Posted on Fri, Jul. 19, 2002

Stalking a blues streak

Special to the Pioneer Press
Reprinted by permission

Moses Oakland stood under the spotlight at Famous Dave's BBQ & Blues in Uptown's Calhoun Square on a recent Sunday evening. Electric guitar slung over his shoulder, the veteran blues player scanned a sheet of paper with a list of names scrawled on it.

"Brian the guitar player, you out there?" Oakland said into the microphone. "Brian the guitar player, come on up."

Brian Martin, 20, popped up from his seat . His friends cheered as he fished a Fender Stratocaster from somewhere under the table. He joined Oakland and the rest of the house band onstage, plugging in his guitar and tuning up.

A few moments later, Oakland kicked into the first bars of "Hoochie Coochie Man." Martin, a 20-year-old Marine home in Minneapolis on leave , was instantly jamming along, helping the band stomp its way through the classic blues number.

The scene at Famous Dave's has become a familiar one. Almost every night of the week, an open blues jam is going on at some Twin Cities area bar or restaurant.

"Blues jams seem to be riding a popularity high," said Oakland, 52, who began hosting them at the now-defunct Blues Saloon in St. Paul in the late '80s. When he first moved to the Twin Cities from California in 1987, there were maybe two or three blues jams a week, but that number skyrocketed in the early '90s.

"The blues in general was having a renaissance then," Oakland said. "More and more venues were calling themselves blues clubs or booking blues acts."

While the growth of new blues jams has leveled off, the demand has stayed steady. Some clubs require performers to be 21 or older, but not all. And typically, there's no cover charge for a jam.

"One thing blues jams do is let clubs know there is an interest in blues out there," says Pete Takash, an interim board member of the newly formed Minnesota Blues Association. "They're also great for fans because it gives them a real sense of what's going on."

The jams started in bigger cities like Chicago and New York in the mid-1990s as a way to fill clubs on Monday nights, which traditionally were dark. "The musicians who had nothing else to do on Monday night would gather at one of the clubs and have an impromptu jam," Oakland said. "This became known as the Blue Monday jam. It evolved from there."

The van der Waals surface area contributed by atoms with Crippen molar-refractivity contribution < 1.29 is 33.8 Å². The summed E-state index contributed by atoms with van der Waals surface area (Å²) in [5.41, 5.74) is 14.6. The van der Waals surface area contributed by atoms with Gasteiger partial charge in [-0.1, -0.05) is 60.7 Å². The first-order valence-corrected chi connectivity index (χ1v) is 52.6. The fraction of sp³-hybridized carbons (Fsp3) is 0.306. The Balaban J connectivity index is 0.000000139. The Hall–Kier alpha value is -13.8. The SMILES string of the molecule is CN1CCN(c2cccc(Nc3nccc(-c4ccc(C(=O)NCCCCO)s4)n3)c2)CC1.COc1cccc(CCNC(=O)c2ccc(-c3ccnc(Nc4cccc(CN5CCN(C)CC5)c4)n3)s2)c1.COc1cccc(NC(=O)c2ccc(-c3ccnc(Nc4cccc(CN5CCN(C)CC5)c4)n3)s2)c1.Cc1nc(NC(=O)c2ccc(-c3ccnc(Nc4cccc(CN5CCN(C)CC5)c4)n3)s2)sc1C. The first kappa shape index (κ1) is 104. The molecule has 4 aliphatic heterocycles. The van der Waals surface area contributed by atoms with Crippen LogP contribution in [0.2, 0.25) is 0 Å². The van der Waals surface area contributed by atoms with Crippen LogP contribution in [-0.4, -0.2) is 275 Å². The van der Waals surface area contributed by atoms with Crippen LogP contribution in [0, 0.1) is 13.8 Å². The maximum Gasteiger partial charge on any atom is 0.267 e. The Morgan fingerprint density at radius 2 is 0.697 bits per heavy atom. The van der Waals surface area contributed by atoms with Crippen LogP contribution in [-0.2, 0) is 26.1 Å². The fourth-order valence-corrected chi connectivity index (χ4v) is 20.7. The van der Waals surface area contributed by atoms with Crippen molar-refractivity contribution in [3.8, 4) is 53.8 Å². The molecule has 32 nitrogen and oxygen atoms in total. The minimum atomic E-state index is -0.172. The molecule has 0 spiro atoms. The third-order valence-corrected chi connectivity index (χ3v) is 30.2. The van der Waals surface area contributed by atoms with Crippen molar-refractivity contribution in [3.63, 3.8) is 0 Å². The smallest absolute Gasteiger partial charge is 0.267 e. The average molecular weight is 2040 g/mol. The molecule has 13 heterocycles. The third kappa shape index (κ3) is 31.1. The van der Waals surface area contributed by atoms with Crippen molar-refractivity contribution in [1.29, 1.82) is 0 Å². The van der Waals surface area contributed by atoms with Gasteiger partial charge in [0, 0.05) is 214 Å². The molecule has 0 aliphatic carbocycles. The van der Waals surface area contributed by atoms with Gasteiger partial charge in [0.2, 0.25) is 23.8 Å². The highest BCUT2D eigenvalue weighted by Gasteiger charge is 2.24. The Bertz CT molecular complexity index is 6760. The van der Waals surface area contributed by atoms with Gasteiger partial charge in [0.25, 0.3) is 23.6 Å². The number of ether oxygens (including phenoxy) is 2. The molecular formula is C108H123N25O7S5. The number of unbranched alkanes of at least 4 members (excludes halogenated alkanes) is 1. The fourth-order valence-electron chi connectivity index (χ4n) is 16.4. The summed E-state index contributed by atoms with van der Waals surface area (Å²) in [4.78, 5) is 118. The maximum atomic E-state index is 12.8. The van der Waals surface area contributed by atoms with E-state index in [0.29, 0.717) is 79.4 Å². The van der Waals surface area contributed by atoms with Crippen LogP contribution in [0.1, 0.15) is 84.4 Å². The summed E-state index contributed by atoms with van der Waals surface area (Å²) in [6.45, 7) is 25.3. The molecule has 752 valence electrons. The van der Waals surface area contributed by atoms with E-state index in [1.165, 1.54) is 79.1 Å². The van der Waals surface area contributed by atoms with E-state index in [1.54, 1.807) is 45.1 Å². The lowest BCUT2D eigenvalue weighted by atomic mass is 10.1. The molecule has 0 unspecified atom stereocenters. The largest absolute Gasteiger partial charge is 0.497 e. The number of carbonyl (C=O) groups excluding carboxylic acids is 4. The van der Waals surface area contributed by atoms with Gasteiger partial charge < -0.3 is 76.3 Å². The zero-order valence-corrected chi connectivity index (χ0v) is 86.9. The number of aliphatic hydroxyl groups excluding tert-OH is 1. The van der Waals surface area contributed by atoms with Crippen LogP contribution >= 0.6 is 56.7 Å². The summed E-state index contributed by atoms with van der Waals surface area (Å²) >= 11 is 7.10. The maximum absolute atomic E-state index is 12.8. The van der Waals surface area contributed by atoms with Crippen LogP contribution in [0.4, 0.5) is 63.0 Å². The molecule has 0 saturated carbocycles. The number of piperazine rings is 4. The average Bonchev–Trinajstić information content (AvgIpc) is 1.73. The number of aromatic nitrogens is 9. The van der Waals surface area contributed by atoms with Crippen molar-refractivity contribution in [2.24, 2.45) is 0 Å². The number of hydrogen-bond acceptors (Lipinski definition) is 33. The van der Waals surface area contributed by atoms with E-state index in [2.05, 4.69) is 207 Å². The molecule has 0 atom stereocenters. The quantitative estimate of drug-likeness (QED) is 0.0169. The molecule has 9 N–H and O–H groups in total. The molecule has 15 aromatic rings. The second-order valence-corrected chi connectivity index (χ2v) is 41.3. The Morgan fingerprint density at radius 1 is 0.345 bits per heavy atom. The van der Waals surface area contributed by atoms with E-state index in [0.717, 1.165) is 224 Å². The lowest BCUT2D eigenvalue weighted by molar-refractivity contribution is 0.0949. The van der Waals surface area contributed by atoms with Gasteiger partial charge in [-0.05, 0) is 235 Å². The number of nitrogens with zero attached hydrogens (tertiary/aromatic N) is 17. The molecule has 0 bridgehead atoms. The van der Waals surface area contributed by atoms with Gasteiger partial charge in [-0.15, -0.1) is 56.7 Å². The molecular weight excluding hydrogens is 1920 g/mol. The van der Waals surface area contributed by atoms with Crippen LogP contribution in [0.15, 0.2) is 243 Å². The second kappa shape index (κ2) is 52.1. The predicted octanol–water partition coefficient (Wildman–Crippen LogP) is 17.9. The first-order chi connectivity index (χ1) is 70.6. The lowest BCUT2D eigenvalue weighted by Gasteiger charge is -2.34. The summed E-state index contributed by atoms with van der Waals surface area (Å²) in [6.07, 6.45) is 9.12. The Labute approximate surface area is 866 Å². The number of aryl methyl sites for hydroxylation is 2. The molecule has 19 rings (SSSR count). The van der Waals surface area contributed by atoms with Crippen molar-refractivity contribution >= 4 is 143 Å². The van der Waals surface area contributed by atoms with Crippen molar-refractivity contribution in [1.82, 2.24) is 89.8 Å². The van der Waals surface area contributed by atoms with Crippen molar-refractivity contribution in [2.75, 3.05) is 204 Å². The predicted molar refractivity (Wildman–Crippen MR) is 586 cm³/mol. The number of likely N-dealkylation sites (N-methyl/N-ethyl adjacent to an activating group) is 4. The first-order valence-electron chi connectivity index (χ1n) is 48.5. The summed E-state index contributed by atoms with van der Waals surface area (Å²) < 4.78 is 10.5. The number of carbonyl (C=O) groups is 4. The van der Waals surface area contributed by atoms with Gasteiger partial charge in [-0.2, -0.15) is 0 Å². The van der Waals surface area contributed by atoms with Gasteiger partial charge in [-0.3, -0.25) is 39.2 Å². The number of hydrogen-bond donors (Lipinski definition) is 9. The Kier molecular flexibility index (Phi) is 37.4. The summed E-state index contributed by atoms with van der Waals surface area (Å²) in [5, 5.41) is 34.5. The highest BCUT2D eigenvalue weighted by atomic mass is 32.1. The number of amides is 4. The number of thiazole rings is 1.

Blues jams now offer anyone with enough courage the chance to step onstage and demonstrate their talents to a live audience. Oakland's jam at Famous Dave's can feature anywhere from 10 to 30 musicians a night as people sign up stating what instrument they'd like to play or what song they'd like to sing.

A house band usually will host the jam and call up each participant for a song or two. Regulars — or those who instantly click with the house musicians — will often get asked to sit in for an entire set. As with any open-mic night, some musicians are instantly in over their heads. Other times, a stranger will walk into the bar, plug in a guitar and completely blow Oakland away. The best part of doing it, he says, is that even he doesn't know what will happen on any given night.

"We once had a whole gospel choir come down to Famous Dave's," he said. "There were 40 members. They had been out performing and had come here to rib up afterward. They heard us playing and said, 'Can we sit in?' We brought them up onstage, and they tore the joint up."

While he was only one man with a guitar on Sunday night, Martin still gave the audience plenty to cheer about, bouncing around the stage and working through leads.

As he packed up his guitar and prepared to watch the rest of the evening from his seat halfway back from the stage, he still had a smile on his face.

"I just love feeling the music," he said, "being up there jamming."

John Nemo, a free-lance writer from Woodbury, can be reached at .

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